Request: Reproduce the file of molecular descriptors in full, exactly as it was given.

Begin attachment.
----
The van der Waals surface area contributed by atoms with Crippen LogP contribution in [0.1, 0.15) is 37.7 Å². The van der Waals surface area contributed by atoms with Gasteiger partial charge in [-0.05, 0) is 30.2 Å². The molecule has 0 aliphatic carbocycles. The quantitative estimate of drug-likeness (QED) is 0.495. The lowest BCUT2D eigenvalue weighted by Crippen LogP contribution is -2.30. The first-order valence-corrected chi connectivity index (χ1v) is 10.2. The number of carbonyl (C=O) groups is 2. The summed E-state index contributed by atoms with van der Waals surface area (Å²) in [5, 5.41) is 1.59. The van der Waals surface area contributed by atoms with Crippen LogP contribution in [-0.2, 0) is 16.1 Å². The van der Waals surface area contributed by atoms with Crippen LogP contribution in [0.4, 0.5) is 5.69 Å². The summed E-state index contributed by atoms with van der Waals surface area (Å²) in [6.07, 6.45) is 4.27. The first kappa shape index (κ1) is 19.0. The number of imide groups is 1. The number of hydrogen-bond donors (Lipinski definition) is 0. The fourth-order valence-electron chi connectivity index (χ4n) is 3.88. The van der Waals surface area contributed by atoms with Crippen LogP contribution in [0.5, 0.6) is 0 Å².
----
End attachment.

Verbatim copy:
The van der Waals surface area contributed by atoms with Crippen LogP contribution in [0.1, 0.15) is 37.7 Å². The van der Waals surface area contributed by atoms with Gasteiger partial charge in [-0.05, 0) is 30.2 Å². The molecule has 0 aliphatic carbocycles. The quantitative estimate of drug-likeness (QED) is 0.495. The lowest BCUT2D eigenvalue weighted by Crippen LogP contribution is -2.30. The first-order valence-corrected chi connectivity index (χ1v) is 10.2. The number of carbonyl (C=O) groups is 2. The summed E-state index contributed by atoms with van der Waals surface area (Å²) in [5, 5.41) is 1.59. The van der Waals surface area contributed by atoms with Crippen LogP contribution in [-0.2, 0) is 16.1 Å². The van der Waals surface area contributed by atoms with Crippen LogP contribution in [0.4, 0.5) is 5.69 Å². The summed E-state index contributed by atoms with van der Waals surface area (Å²) in [6.07, 6.45) is 4.27. The first kappa shape index (κ1) is 19.0. The number of imide groups is 1. The number of hydrogen-bond donors (Lipinski definition) is 0. The fourth-order valence-electron chi connectivity index (χ4n) is 3.88. The van der Waals surface area contributed by atoms with Crippen LogP contribution in [0.5, 0.6) is 0 Å².